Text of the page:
Sin and Punishment Review – Definitive 50 N64 Game #15

The list so far: The Definitive 50 N64 Games

Coming in 2000, so close to the end of the N64’s life, Sin and Punishment wasn’t even originally released in North America or Europe.

This was even despite the game featuring English voice acting in its Japanese release. Western audiences finally got their hands on the title in 2007 though, when the game was released on the Wii’s Virtual Console. Little had to be done besides menu translation.

Okay, so it’s the distant year of 2007, and overpopulation has led to food shortages. In response, scientists have bio-engineered a new species for consumption – the insect-like Ruffians. Of course, the creature mutate and go on the rampage in Japan. That’s where the Armed Volunteers come in, supposedly to fight the creature, but they’re corrupt and terrible as well. So Japan needs a third team, some rebels, that’s the Savior Group.

You play as two of these rebels, Saki and Airan, as they fight to… I have no idea. Rest assured though, there are plenty of Ruffians and Armed Volunteers to shoot, and the fate of the world is at stake.

Frankly, much of Sin and Punishment’s charm is in its baffling story, told through mumbled, wooden voice acting. It really contributes to the overarching weirdness of it all.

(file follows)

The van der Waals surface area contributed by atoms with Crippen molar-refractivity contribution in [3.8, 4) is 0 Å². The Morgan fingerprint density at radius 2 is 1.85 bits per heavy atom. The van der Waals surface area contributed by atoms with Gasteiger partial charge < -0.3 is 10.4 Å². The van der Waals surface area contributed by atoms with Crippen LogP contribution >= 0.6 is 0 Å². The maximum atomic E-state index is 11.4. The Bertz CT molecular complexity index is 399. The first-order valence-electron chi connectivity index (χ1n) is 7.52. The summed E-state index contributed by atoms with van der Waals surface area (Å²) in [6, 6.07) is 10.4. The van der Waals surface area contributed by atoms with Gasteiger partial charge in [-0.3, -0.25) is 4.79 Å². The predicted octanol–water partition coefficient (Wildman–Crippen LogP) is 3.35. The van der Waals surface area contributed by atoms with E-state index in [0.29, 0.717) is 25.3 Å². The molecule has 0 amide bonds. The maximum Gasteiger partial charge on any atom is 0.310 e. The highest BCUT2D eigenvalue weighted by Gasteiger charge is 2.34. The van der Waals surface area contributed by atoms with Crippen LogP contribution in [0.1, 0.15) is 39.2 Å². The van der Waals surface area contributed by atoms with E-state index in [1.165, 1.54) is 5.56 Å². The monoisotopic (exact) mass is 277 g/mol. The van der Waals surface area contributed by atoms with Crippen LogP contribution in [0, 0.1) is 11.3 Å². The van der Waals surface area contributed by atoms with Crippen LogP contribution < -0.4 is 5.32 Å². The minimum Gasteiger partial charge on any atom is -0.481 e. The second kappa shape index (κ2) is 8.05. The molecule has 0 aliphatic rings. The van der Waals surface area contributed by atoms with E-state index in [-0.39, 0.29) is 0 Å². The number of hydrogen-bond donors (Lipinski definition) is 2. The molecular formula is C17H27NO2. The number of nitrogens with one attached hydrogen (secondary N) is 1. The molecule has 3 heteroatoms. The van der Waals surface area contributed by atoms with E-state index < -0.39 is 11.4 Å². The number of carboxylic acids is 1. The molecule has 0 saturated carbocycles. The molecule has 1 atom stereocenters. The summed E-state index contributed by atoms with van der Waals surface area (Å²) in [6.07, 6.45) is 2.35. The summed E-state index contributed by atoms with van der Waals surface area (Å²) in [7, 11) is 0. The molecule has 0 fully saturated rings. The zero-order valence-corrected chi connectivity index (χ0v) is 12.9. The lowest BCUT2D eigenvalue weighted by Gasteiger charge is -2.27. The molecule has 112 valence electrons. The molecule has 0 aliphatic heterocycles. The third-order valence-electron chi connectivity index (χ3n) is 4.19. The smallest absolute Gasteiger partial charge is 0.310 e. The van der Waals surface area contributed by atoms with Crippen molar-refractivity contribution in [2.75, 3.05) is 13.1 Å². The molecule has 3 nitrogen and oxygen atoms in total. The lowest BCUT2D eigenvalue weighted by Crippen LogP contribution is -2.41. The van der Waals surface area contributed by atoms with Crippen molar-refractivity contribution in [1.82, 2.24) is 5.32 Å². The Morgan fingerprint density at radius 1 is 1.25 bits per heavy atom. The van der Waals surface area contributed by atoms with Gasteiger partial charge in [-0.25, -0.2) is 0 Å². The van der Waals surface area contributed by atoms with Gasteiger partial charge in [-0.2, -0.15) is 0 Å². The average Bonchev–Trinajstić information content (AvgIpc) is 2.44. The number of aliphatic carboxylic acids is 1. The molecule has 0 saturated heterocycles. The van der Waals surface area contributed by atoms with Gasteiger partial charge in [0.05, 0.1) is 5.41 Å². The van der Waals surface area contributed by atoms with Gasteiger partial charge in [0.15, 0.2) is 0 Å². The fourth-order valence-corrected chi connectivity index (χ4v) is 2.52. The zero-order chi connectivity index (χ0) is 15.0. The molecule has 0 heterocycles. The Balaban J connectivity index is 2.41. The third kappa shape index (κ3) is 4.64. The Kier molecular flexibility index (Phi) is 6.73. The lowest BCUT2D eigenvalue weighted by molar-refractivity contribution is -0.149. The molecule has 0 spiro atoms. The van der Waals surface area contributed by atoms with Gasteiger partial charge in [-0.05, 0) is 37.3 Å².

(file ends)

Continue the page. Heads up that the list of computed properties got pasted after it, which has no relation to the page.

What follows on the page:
Sin and Punishment is a third-person rail-shooter developed by Treasure somewhat reminiscent of StarFox 64 in its basic gameplay: you shoot at all manner of militants and mutants while travelling along a pre-determined path. Sometimes being stopped to take down large groups of enemies or confront a boss, other times being pushed forward as you’re forced to dodge obstacles.

Unlike in StarFox, you’re limited to the piece of ground you’re standing on. You can move back and forth a little by strafing, as well as jump, but no flying. You can also swipe at enemies and deflect projectiles with your sword when they get close enough.

Sin and Punishment is made up of 9 levels plus an intro level, and can be beaten in just a couple hours. The game’s depth is only revealed upon multiple playthroughs – going back and replaying on higher difficulties and in challenging yourself to overcome your own high scores. Mastering the controls, honing your reflexes, and memorizing the levels is what it’s all about.

Sin and Punishment’s success on the Virtual Console prompted Nintendo and Treasure to bring the series back for a Wii sequel – the fantastic Sin & Punishment: Star Successor.

Let me know what you think of Sin and Punishment and the Definitive 50 in the comments section below. Don’t forget to like this video and subscribe. Check back next week for entry #14 on the Definitive 50 N64 Games!